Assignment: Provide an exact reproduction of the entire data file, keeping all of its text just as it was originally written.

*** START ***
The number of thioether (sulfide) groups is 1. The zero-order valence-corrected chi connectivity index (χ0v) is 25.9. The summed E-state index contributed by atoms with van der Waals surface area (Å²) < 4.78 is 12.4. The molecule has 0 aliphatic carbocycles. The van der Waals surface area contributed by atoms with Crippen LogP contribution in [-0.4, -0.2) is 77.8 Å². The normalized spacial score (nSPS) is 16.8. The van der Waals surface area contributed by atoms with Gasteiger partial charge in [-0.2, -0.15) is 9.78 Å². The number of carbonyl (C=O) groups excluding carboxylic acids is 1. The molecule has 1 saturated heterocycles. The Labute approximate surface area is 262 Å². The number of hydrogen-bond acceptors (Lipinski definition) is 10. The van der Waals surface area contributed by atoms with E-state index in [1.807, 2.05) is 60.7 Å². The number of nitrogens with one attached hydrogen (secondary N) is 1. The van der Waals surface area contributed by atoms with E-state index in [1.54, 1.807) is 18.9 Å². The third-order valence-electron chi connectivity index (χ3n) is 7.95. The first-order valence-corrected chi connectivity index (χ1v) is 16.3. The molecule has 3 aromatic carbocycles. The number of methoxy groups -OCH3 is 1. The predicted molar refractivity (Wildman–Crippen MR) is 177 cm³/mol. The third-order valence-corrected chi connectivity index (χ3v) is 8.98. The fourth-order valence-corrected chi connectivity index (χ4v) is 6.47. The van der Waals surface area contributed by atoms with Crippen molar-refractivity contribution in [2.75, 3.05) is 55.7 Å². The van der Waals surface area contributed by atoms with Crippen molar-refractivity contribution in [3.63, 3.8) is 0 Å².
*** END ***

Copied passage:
The number of thioether (sulfide) groups is 1. The zero-order valence-corrected chi connectivity index (χ0v) is 25.9. The summed E-state index contributed by atoms with van der Waals surface area (Å²) < 4.78 is 12.4. The molecule has 0 aliphatic carbocycles. The van der Waals surface area contributed by atoms with Crippen LogP contribution in [-0.4, -0.2) is 77.8 Å². The normalized spacial score (nSPS) is 16.8. The van der Waals surface area contributed by atoms with Gasteiger partial charge in [-0.2, -0.15) is 9.78 Å². The number of carbonyl (C=O) groups excluding carboxylic acids is 1. The molecule has 1 saturated heterocycles. The Labute approximate surface area is 262 Å². The number of hydrogen-bond acceptors (Lipinski definition) is 10. The van der Waals surface area contributed by atoms with E-state index in [1.807, 2.05) is 60.7 Å². The number of nitrogens with one attached hydrogen (secondary N) is 1. The van der Waals surface area contributed by atoms with E-state index in [1.54, 1.807) is 18.9 Å². The third-order valence-electron chi connectivity index (χ3n) is 7.95. The first-order valence-corrected chi connectivity index (χ1v) is 16.3. The molecule has 3 aromatic carbocycles. The number of methoxy groups -OCH3 is 1. The predicted molar refractivity (Wildman–Crippen MR) is 177 cm³/mol. The third-order valence-corrected chi connectivity index (χ3v) is 8.98. The fourth-order valence-corrected chi connectivity index (χ4v) is 6.47. The van der Waals surface area contributed by atoms with Crippen molar-refractivity contribution in [2.75, 3.05) is 55.7 Å². The van der Waals surface area contributed by atoms with Crippen molar-refractivity contribution in [3.63, 3.8) is 0 Å².